This project is inspired by Irving Penn’s 1950-51 portrait project he called “Small Trades,” (which was inspired by another photographer before him.) My intention, like Penn’s was, is to photograph people in their work clothes with the tools of their trades.
These projects have a lot in common—they are a sort of social history, combined with art. Much of my work is driven by a fascination with the human expression. That’s one reason I am choosing to work in the studio with the same backdrop for each of these subjects in this project. When I remove their work environment, I create an equality. I also remove distractions, and the result is more focus on the person. The same goes for working in black & white—by removing the element of color—by working simply with shadows and highlights— I can place a greater focus on expression.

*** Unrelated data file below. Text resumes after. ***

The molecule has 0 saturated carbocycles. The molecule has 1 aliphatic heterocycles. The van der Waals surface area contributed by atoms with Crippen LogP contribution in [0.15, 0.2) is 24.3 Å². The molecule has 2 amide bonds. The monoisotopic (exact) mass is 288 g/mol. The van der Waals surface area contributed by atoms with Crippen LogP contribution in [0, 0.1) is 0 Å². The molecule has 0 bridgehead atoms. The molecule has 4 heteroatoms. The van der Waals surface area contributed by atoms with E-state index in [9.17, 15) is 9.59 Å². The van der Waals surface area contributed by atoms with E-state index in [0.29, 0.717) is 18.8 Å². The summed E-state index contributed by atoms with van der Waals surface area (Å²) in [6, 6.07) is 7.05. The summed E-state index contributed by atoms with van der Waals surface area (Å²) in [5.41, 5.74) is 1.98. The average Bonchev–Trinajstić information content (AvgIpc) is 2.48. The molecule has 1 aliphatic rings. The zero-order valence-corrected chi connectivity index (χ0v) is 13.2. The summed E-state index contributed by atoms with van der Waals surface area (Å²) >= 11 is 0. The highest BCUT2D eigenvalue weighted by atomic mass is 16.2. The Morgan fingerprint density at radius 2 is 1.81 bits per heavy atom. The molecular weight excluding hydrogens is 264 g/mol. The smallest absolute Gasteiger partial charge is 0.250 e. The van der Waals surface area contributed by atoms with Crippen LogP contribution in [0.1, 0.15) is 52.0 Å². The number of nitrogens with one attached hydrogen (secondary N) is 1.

This is Regina, farmer, Longview Farm, Plymouth, New Hampshire.
You can see Part II of this project, here: http://maundymitchell.com/lifes-work-part-ii/